They  pointed  at  us,  fingers  crossing  their  throats.    A  man  took  a  swipe  at  me  with  the   heavy  wooden  weapon.     Ernie  Christie  felled  the  man   with  a  backhand  chop  before   the  weapon  found  its  target.     There  was  a  hush.    A  man  came   forward  to  lead  us  to  Dr.   Banda,  who  now  was  standing   on  his  stoep.     In  those  days,  Christie  was   already  preparing  himself  for   the  rigours  ahead.    He  had   studied  karate.    He  was   obsessed  with  physical  fitness.     What  I  didn’t  know  at  the  time   was  that  he  held  the  Royal   Humane  Society  gold  medal  for   bravery.    He  had  earned  it   Left:  Thick  b lack  smoke  billows  above  the  building  while  servants   saving  a  drowning  man  from  a   try  to  escape  the  flames.    Right:  Balancing  precariously  on  a  ledge,   swollen,  raging  river  in  Natal.   two  traffic  officers  dislodge  a  piece  of  the  Cessna’s  ripped  wing.   The  next  eight  hours  were   extraordinary  for  us  in  that  bungalow  in  Limbe  as  Dr.  Banda  kept  up  a  constant  tirade   against  Sir  Roy  Welensky.    In  his  anger  he  hopped  from  chair  to  chair,  Christie  capturing   through  his  view-­‐finder  every  changing  expression.    This  was  probably  the  first  picture   feature  Ernie  Christie  sold  overseas.     Later  he  was  to  collect  television  and  still  camera  awards  galore.    He  was  self-­‐taught.  He   became  a  hard  taskmaster  with  those  with  whom  he  worked.    He  was  a  star  and  he   knew  it.    Yet  threaded  through  the  professional  confidence  he  had  acquired  was  still   that  boyish  reticence.     It  was  the  distinguished  war  and  foreign  correspondent,  the  late  George  Clay,  who   persuaded  Ernie  to  become  a  TV  cameraman.     They  went  through  hell  together,  and  separately,  in  the  war-­‐torn  Congo  in  the  early   1960s.    Clay  stopped  a  bullet  that  killed  him.    They  were  a  few  hundred  kilometers  apart   at  the  time.     Christie,  at  great  personal  risk,  drove  to  the  spot  where  clay  had  fallen  –  and  personally   buried  him,  in  torrential  rain,  under  fire.     A  dramatic  film  Christie  shot  of  an  incident  involving  United  Nations  troops  in  Katanga,   the  former  Belgian  Congo,  earned  him  the  international  Encyclopaedia  Award  as  TV   news-­‐cameraman  year  man  of  the  year.    

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Also  in  the  1960s,  Christie  shot   some  outstanding  film  on   protest  marches  in   Johannesburg.    Television   cameras  were  a  novelty  and   Christie  became  a  target  on  the   streets,  of  rightwing  whites   and,  on  occasions,  of  the  police.     Subsequent  to  one  of  the  first   Christie's  famous  Congo  shot  of  a  Belgian,  Albert  Verbrughe,   treason  trials  to  be  held  in   begging  mercy  from  Indian  UN  mercanaries  a fter  his  car  was  shot   South  Africa  –  at  the  Drill  Hall,   up  at  Jadotville.   Joubert  Park,  Johannesburg  –   he  was  awarded  about  R700  damages  for  wrongful  arrest  while  carrying  out  his  duties   as  a  cameraman.     For  some  years  Christie  travelled  the  world  on  TV  news  and  documentary  assignments   –  missing  death  by  hair’s  breadth  many  times  –  in  the  Far  East,  Cuba,  and  the  United   States,  among  other  places.     He  carried  television  and  still  cameras  for  the  British  Broadcasting  Corporation,  United   Press  International  and  American  broadcasting  companies  NBC,  ABC  and  CBS.    Such   was  the  measure  of  his  competence  and  vitality.     At  the  peak  of  his  career,  he  covered  the  Vietnam  war.    One  of  his  films  for  the  BBC’s   peak  viewing  Panorama  programme  won  him  the  J.  Arthur  Rank  award  as  TV   cameraman  of  the  year.     A  book  written  by  a  British  television  star  commentator,  Robin  Day,  is  dedicated  to   Ernie  Christie.    Day  wrote  on  the  flyleaf:  “To  the  most  courageous  television  cameraman   I  know.”    This  type  of  tag  embarrassed  Christie.    He  once  said:  “It’s  not  courage.     Everything  looks  different  when  you  look  through  the  viewfinder.”  Sort  of  remote.    It’s   the  reporters  who  see  the  actuality  of  the  situation.    In  that  way  it’s  more  scary  for  them   than  for  me.”     Christie  learned  to  fly  out  of  what  he  termed  professional  necessity.    He  didn’t   particularly  enjoy  it.    Certainly  no  scholar,  he  battled  in  the  early  years  to  gain  his  pilot’s   license.    But  he  went  on  to  become  instrument  rated  and  qualified  in  night  flying.         For  some  time  Christie  had  been  running  his  own  television  production  company  with   associates  Tony  White,  a  producer  and  scriptwriter,  and  veteran  newsman  Peter   Hawthorne.    They  had  lunch  with  Christie  on  Monday.    They  discussed  six  documentary   films  they  had  contracted  to  do  for  the  SABC.    These  films  were  in  various  stages  of   production.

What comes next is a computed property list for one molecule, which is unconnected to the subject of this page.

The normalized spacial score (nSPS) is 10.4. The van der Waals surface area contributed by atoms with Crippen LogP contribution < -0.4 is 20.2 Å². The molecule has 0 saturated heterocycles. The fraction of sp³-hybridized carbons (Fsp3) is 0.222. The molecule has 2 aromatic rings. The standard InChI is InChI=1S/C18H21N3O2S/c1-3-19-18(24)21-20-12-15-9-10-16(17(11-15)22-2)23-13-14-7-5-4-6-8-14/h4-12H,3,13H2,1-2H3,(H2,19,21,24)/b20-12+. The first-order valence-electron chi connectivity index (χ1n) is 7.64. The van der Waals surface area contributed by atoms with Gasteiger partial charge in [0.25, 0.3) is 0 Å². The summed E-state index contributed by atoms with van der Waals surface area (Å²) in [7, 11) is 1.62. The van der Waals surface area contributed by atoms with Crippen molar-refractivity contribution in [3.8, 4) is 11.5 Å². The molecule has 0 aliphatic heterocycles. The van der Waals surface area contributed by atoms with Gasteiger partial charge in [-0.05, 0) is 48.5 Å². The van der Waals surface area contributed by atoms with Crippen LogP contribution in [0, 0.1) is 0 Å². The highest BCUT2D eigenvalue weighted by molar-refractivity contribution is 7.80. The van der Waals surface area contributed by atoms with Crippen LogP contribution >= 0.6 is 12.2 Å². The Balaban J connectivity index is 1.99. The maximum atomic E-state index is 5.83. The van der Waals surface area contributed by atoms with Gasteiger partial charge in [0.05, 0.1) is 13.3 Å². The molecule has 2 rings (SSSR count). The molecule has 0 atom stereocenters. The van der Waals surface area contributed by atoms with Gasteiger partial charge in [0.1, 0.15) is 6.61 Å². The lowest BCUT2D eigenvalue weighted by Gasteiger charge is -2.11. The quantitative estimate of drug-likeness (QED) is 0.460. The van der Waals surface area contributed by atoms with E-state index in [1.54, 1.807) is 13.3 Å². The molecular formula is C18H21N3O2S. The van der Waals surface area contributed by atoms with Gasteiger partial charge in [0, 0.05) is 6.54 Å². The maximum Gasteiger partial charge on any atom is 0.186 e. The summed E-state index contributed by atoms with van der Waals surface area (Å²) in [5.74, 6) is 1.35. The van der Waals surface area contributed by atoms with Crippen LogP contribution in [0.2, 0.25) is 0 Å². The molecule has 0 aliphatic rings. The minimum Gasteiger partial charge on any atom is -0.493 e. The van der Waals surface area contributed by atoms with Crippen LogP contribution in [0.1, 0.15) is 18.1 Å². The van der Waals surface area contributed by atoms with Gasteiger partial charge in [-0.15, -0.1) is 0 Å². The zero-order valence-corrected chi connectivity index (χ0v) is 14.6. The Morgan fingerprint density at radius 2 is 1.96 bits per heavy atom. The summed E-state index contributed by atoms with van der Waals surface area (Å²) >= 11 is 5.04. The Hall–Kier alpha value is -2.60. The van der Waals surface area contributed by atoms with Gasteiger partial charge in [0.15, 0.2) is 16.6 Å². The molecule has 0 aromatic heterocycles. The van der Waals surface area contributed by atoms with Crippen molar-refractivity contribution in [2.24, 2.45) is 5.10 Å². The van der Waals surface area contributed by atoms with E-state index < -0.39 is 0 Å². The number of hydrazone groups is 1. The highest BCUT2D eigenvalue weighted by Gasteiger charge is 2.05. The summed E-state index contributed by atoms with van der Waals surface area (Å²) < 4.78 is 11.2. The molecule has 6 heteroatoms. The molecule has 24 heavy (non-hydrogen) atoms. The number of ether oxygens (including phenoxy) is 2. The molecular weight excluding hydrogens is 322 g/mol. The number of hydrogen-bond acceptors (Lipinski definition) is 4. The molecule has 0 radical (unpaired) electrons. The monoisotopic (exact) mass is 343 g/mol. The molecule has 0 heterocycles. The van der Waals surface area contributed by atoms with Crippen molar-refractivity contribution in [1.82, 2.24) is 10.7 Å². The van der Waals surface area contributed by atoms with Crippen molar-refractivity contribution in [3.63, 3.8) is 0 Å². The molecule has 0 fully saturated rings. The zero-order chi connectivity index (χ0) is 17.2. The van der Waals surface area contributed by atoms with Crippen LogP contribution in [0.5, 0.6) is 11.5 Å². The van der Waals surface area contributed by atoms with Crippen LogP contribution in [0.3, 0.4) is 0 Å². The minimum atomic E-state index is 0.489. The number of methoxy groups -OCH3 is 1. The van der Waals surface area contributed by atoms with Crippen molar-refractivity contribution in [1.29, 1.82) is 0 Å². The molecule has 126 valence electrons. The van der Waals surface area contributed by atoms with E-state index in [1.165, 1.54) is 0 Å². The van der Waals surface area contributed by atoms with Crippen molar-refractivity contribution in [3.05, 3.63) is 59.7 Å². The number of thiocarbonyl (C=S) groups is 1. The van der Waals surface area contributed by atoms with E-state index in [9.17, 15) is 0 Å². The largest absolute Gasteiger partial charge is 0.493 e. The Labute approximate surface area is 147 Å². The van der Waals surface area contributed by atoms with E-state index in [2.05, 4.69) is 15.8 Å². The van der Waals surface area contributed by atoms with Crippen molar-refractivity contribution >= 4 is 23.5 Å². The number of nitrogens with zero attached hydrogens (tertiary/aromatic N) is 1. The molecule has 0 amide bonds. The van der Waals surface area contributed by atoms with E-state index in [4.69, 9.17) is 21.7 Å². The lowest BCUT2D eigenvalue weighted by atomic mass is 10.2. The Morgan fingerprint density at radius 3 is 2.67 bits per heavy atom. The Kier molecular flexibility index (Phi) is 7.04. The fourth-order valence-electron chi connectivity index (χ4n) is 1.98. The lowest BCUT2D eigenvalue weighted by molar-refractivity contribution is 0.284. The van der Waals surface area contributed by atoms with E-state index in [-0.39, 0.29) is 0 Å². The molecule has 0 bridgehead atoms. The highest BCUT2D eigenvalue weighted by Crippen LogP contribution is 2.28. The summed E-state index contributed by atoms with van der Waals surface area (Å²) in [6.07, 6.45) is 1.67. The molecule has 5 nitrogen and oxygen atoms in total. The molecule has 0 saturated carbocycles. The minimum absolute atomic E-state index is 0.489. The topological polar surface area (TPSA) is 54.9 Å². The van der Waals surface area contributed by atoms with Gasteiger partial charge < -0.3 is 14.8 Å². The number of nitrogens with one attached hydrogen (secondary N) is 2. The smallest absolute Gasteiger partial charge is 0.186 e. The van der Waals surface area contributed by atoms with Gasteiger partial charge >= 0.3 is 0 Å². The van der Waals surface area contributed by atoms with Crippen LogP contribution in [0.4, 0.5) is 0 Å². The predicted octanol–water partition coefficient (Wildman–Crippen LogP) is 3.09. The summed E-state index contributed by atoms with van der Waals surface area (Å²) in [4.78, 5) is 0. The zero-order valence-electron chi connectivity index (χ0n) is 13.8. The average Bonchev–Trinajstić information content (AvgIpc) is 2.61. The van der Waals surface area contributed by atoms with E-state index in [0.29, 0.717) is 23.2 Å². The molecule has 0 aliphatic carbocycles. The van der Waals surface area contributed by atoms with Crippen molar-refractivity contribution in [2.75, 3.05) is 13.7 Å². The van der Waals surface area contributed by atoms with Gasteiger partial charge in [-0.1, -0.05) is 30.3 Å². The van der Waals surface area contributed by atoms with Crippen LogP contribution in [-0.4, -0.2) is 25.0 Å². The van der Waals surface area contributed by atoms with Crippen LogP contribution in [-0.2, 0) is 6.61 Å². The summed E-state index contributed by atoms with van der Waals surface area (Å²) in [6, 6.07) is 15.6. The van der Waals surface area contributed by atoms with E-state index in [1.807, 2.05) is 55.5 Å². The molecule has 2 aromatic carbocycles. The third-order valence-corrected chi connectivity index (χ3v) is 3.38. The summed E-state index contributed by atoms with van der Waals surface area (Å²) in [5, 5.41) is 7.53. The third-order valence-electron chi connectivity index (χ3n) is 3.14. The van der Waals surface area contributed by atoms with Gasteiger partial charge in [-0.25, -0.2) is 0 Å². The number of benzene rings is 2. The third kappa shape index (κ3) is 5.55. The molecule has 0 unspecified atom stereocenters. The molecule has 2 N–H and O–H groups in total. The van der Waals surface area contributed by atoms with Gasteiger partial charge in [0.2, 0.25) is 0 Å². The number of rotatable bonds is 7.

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This  was  a  sort  of  professional  homecoming  for  Christie,  them  man  who  had  made  the   big  time  overseas.    He  had  had  enough  of  roving  the  world.     Says  Tony  White:    “He  was  incredibly  stimulating  to  work  with.    We  had  other  projects   in  the  pipeline  for  the  SABC.    The  king  is  dead.  But  I  want  you  to  know  that  the   production  of  those  television  films  will  be  continued  in  the  best  Christie  tradition.”     Says  Peter  Hawthorne:    “Christie  was  a  tough  cookie.    A  professional  in  all  senses.    We’ll   miss  him.    Worse,  South  Africa  has  lost  a  television  star.  Our  aim  is  to  carry  on.”     Ernie  Christie  died  in  the  same  street  in  which  he  was  working  with  Tony  White  and   Peter  Hawthorne,  just  600  metres  down  the  road.        

 

 

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Adventurer Ernie Christie